Dear Miriam | Peach Picking Prompts Perturbed Problem

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Dear Miriam,

I recently went peach picking with a friend. I ate a peach (or two) while we were in the field, and my friend waited until we paid to eat from her own basket. It was obvious that she disapproved of what I did, but then she went as far as to say, “I’m not going to tell you what to do, but I think you’re stealing from the farmers.” Who’s right? 
Pick the Peach
Dear Pick,
I imagine that when you got to the “pick your own” site, there was a sign that said, “Do not pick while eating,” or “wait until you weigh,” or something along those lines. If there was such a sign, then, strictly speaking, your friend is right and you are wrong.
Perhaps there was no such sign, or maybe you didn’t see it. Maybe you viewed it as merely a suggestion and assumed that your one (or two) peaches didn’t really “count.” It’s possible that you generally think rules don’t apply to you or that your justifications are warranted. Or maybe you thought, “But everyone does it,” or, “The farm must account for this behavior in their pricing, since the price per pound to pick my own is far higher than I would pay in a store.” Maybe it was as simple as being hungry in a field of peaches and grabbing the juiciest one right at eye level.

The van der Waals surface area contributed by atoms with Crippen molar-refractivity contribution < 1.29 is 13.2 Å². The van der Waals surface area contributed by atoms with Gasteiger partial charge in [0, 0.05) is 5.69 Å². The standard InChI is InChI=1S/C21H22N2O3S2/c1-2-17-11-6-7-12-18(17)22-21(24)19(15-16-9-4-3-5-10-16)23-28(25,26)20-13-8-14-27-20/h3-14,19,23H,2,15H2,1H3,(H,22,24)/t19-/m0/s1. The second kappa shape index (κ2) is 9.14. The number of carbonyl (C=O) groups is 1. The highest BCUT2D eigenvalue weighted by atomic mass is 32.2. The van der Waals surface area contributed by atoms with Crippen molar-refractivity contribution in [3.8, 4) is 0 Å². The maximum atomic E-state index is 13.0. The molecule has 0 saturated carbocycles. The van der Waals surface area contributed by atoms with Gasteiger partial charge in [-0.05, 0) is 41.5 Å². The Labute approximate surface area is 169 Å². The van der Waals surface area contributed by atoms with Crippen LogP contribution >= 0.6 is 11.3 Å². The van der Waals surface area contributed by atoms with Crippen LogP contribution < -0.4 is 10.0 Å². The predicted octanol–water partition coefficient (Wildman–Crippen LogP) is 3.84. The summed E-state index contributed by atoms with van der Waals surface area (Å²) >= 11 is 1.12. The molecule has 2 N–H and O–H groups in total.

Regardless of your reasoning, while you likely broke a rule, I don’t think you did anything truly deserving of your friend’s disapproval, especially since it sounds like you went on to make a purchase of the other peaches you’d picked. While I sort of want to make a stronger argument against what you did on pure ethical grounds, given that the practice is indeed so common, I’m finding it difficult to insist that what you did was really a problem.
In the future, maybe you’d consider whether you could snack on the partially damaged fruit that you (or anybody else) is unlikely to purchase and which would likely rot on the tree or the ground. Or maybe you eat something before you go so it’s not so tempting. Or maybe you eat your “extras” out of your friend’s line of vision.
Finally, my bigger concern here is actually your friend’s reaction. Was she mildly and amusedly surprised, or really and truly critical of what you did? Were you able to joke about it afterward, or do you feel like the rest of the afternoon was strained and uncomfortable? Do you feel like you want to revisit this with her or pretend it never happened and hope you can both move on?
Like so many things, her reaction may have been about something else, or something more, and it’s worth way more than the cost of the peach to figure out the implications for your friendship.
Be well,


  1. There is another option. You could have offered to pay at the checkout for the two peaches you ate in the field. I went to a blueberry farm that had a jar near the register exactly for that purpose with a gentle and friendly worded sign next to it.


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